Too big to be free

Updated: 2013-11-08 09:37

(China Daily)

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The news that in Russia medical services will continue to be provided free of charge has sparked a heated discussion in China about the possibility of realizing free medical care in China. However, China's huge population means the government and individuals should continue to share the costs of medical care, says an article in People's Daily. Excerpts:

With the establishment of a social security net that covers the largest population in the world, Chinese people understandably have high expectations of the country's medical care, and universal access to basic medical care and health services has become a key objective in the ongoing medical reforms.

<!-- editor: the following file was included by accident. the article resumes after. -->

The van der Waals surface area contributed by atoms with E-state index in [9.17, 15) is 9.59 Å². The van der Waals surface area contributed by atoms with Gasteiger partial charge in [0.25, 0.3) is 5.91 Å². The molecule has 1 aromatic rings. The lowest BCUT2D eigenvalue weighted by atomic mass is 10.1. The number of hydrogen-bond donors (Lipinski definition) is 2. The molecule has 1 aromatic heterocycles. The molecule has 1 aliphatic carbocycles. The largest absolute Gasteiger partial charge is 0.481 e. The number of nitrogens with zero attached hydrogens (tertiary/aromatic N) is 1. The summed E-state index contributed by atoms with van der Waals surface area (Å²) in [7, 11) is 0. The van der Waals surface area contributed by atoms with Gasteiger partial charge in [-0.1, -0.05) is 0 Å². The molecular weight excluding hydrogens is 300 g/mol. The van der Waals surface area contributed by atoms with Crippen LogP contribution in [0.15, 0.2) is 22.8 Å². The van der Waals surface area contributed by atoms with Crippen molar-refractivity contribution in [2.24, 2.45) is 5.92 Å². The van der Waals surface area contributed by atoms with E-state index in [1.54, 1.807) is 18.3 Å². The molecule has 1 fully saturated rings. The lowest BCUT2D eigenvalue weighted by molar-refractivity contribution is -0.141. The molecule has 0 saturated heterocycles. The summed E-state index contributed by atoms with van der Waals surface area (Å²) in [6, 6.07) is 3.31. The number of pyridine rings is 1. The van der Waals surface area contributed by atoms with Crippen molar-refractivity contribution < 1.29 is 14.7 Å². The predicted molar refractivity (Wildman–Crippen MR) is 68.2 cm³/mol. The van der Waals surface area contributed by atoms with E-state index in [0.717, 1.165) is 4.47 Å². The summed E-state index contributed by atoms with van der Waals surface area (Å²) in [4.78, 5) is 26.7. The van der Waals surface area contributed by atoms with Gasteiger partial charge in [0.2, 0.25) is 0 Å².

However, there is no such thing as a free lunch. Even under the so-called free medical care system in Russia, people still have to pay for their medications, and due to insufficient public medical resources, the quality of services in a Russian hospital often ranges from uncomfortable to unacceptable.

As one of the most prosperous countries in the world, the United States spends about 18 percent of its GDP on healthcare, and the financial burden of medical care has already taken a toll on the country's economy, which is a concern shared by many other developed countries.

Free access to a resource like medical care will lead to a "tragedy of the commons", to borrow an term from economics, which refers to the depletion of a shared resource by individuals acting upon their self-interests. In the context of China, the lack of a well established medical supervision system would probably result in doctor-patient collusion and thus the overexploitation of medical resources, if free medical care were to become a reality.

As a developing country with a population of 1.3 billion, China has a wide gap in the welfare provided in rural and urban areas, so the priority should be to put in place basic medical and healthcare systems that cover both urban and rural residents.

(China Daily 11/08/2013 page9)